The XE’s interior inconsistency applies to the materials as well. My diesel-powered R-Sport model ($56,345 as tested) was fitted with a vinyl-wrapped dash that looked and felt amazing, but less expensive versions like the base XE ($34,900) featured plenty of of inexpensive plastics that felt cheaper than the competitive equivalents. However, the seats — both the standard sets and the ventilated sport units — were quite good.
Another element of luxury is ride quality, and the XE absolutely kills in in this area. Available active dampers constantly monitor road conditions and adjust accordingly, resulting in a ride that is firm yet polished even on 20-inch rims. Better yet, the suspension can be tailored through multiple modes, and the same can be said for the steering, engine, and transmission.
The XE does offer fixed suspensions in both Standard and Sport guises as well, but unfortunately, neither was available to test in Aspen.
Function follows form
Infotainment and user interfaces have historically been low points for Jaguar, but there are real signs of improvement on the XE. For instance, the available InControl Touch Pro system features a 10.2-inch touchscreen that is magnitudes more responsive than the old 8.0-inch unit, and the graphics quality is first-class. You’ll notice I said “signs of improvement” and not “a whole new leaf” though, because as expected, there are a few drawbacks.
The screen is devoid of any real buttons, for one, which feels like overcompensation for the brand’s previously clunky efforts. It almost feels too advanced, as features like air conditioning and seat ventilation are buried within submenus and are too difficult to find. These are essential, everyday functions that should be accessed with a simple control. In addition, much like the F-Pace, Jaguar’s InControl Apps smartphone system takes the place of Apple CarPlay and Android Auto, and that could turn off some buyers.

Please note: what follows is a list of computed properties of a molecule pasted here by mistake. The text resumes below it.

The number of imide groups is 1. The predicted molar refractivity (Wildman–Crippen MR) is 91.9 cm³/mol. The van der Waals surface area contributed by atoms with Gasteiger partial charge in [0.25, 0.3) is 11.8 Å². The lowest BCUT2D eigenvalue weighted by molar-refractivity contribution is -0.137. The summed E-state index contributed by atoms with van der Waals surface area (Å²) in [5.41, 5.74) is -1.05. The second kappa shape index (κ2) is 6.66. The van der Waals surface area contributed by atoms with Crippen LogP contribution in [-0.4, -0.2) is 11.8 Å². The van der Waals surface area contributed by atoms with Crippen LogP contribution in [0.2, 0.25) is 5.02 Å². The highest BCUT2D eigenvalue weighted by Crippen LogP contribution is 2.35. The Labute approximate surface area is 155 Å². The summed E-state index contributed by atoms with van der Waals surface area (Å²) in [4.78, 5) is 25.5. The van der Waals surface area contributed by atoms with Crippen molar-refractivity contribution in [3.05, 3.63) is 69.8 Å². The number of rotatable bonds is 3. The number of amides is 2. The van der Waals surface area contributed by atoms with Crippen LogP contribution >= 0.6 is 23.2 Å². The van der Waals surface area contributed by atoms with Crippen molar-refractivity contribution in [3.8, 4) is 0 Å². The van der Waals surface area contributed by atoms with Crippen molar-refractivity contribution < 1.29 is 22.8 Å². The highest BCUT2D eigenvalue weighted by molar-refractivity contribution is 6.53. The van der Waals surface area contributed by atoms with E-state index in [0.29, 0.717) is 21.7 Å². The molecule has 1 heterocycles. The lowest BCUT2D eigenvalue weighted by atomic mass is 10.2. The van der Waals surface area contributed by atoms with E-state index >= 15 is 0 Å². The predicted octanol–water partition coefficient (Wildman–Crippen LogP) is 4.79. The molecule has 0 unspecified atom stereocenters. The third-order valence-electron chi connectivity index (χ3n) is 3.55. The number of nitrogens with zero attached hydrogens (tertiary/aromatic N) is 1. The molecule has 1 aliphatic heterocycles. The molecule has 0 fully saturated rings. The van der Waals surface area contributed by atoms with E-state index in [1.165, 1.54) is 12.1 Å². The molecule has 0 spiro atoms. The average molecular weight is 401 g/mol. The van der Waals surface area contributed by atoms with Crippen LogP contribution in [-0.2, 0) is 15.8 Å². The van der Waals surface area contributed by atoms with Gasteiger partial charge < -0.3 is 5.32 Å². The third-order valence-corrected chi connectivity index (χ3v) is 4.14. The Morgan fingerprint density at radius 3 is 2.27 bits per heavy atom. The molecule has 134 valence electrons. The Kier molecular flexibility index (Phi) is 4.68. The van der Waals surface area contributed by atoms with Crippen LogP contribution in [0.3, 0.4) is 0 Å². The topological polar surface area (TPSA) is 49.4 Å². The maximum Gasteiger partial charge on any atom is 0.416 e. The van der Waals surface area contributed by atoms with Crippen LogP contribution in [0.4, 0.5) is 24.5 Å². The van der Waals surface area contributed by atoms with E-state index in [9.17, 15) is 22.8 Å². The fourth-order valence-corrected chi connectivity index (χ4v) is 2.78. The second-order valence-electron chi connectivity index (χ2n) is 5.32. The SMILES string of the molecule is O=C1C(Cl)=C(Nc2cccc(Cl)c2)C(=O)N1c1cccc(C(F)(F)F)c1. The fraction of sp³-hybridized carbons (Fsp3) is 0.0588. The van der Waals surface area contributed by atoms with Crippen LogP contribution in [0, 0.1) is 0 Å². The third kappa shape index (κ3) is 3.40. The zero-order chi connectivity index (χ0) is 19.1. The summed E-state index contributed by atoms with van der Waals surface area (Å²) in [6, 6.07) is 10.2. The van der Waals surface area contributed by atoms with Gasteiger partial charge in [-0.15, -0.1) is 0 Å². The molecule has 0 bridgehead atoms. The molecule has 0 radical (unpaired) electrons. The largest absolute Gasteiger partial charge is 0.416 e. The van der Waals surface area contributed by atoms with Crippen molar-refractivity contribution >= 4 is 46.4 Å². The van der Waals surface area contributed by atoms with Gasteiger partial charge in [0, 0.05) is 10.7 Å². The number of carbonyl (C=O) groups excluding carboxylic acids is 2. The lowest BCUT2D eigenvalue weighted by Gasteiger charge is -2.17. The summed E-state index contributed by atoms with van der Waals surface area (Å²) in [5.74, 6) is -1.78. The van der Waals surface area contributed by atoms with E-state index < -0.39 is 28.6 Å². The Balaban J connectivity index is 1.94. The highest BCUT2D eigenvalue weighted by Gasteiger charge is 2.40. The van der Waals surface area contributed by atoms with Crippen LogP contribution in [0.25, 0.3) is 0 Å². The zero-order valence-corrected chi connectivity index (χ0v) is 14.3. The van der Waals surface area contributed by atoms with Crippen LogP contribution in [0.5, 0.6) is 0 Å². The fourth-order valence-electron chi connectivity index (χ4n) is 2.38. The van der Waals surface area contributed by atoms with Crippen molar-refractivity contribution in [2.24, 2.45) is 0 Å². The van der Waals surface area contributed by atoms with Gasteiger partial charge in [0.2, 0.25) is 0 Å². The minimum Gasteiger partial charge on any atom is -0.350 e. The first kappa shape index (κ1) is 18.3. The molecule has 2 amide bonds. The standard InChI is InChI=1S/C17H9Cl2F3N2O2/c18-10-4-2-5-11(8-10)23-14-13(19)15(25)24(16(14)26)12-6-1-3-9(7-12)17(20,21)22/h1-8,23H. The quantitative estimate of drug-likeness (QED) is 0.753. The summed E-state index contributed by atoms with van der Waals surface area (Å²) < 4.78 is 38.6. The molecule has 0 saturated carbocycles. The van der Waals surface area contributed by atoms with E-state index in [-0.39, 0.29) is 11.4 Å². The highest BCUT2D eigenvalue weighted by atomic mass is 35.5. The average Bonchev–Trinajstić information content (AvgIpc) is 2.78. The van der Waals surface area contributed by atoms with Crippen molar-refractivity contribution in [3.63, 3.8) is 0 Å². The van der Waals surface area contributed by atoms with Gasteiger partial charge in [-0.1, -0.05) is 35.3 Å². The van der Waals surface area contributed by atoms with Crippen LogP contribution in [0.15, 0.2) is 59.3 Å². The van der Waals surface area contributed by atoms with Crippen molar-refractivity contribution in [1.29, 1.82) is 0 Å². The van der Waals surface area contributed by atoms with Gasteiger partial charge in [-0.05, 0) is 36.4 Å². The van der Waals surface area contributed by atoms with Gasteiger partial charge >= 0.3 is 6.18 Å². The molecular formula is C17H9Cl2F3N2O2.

Overall, the XE’s center console and interior in general are nice to look at, but if you dig beneath the surface, you’ll find glaring problems staring back at you. After spending a day driving and riding in the XE, it became very evident that there are still a few bugs to be worked out.
With a seven-year absence from the compact luxury world, the XE is a triumphant return to form for Jaguar. The best seat in the house is undoubtedly the driver’s, but for some, that’s all that matters.
Other options in the segment may be more comfortable (Mercedes C-Class) or more technologically impressive (Audi A4), but few others will engage you like the XE will. Throw in one of the few diesels left in the class and an ever-improving technology suite and you have a car that was definitely worth the wait.
Welcome back, Jag, we’ve missed you.
- Classy British looks
- Excellent handling and ride
- Lovely power from supercharged V6
- InControl Touch Pro infotainment is much improved
- One of the few diesels left in the segment
- Some head-scratching interior designs
- Cramped rear seat
- Certain tech features are too hard to access